Wednesday 19 October 2005

Letter to the editor

I have a letter in today's Scotsman.

1 comment:

David Farrer said...

Comments made on previous template:

That's why central banks are being encouraged to take the initiative. 
Otherwise there's no hope for needed reform in the public sector - so far postponed indefinitely.

20 October 2005, 09:12:21 GMT+01:00
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dave t
Sack em all - let Gord sort em out....

19 October 2005, 23:52:53 GMT+01:00
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The ECB will need to give more information on: "after a certain period of time". Nationals will reasonably want to know how long a period of sacrifice is needed before benefits will be forthcoming. 
However there are signs that central banks are in a position to stabilise global finance. Last week the it was reported that Hungary's central bank had blown the whistle on its own government's attempt to mask the country's deficit. "So Hungary's estimated public deficit for this year has now been revised sharply upwards from 3.6 to 6.1 per cent of gross domestic product."

19 October 2005, 22:17:35 GMT+01:00
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David Farrer
I think it's the first since I started the blog back in 2002. Before then I had a few published over the years.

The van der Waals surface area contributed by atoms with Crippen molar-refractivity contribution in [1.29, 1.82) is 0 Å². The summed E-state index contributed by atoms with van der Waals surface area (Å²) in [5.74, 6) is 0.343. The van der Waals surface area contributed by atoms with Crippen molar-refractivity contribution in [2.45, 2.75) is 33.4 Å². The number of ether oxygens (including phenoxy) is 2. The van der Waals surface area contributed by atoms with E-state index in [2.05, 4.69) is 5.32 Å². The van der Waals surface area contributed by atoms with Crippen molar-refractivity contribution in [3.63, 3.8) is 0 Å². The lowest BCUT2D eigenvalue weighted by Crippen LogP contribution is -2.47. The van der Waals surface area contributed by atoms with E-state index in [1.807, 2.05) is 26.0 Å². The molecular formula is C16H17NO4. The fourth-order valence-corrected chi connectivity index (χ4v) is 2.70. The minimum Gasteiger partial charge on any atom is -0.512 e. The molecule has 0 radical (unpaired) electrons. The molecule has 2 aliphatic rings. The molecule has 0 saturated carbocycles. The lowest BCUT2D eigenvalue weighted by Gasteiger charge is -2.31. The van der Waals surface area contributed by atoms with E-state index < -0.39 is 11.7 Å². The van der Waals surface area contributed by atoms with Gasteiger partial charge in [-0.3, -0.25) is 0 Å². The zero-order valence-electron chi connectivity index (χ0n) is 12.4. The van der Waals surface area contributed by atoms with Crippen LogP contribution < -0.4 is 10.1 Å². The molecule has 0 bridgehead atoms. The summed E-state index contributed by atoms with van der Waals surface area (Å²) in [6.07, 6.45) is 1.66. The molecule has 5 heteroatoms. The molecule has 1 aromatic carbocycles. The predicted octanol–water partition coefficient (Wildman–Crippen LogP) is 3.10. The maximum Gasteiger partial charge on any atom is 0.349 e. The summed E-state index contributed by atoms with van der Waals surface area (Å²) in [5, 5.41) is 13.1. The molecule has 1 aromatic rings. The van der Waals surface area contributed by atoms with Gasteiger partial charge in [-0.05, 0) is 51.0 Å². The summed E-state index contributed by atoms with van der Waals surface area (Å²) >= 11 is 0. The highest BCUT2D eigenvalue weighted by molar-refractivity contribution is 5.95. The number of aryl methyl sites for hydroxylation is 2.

19 October 2005, 20:48:21 GMT+01:00
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Kenny McCormack
Yes I was leafing through the Scotsman this evening and I seen the bit about Scottish public spending in the letters page, glancing at the writers names (which I often do with the Herald to filter out the usual loonies)and saw the name David Farrer, and thought 'oh that must be the David Farrer who writes Freedom & Whisky', so I started reading and found that it was the same thing Mr Farrer posted a few days ago on his site.  
David do you often send your posts to such publications, or was this just a one off?

19 October 2005, 20:21:25 GMT+01:00
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Very interesting theme. And will taxpayers ever be refunded the many billions of pounds they have been overcharged? After all, it could be electoral suicide for politicians to reduce the waste that has built up over the years.  
Last year, there was an offer from the European Central Bank to do all they could to help governments and parliaments with structural reforms: "We are fully aware of the difficulty of implementing the reforms and of the resistance of some components of society. We understand why. They do not see the link between these structural reforms and growth and job creation. It is up to us and others to help demonstrate that after a certain period of time those countries that have embarked on structural reforms, and that had mass unemployment before, will benefit from the reforms and may see a significant fall in unemployment." (Page 16) 
Is there a mechanism for Scotland's people to approach the ECB directly to learn of the assistance available? Running a pilot for the EU is surely an opportunity not to be missed.

19 October 2005, 17:00:38 GMT+01:00
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A very well crafted letter, let us hope it provokes some thought in the general readership of the Scotsman. 
Certainly having recently completed a postgraduate course, the general outlook of the private sector does not seem good. The pay is less and although I do work for a private firm in Scotland, a large proportion of our contracts come from south of the border.

19 October 2005, 10:24:57 GMT+01:00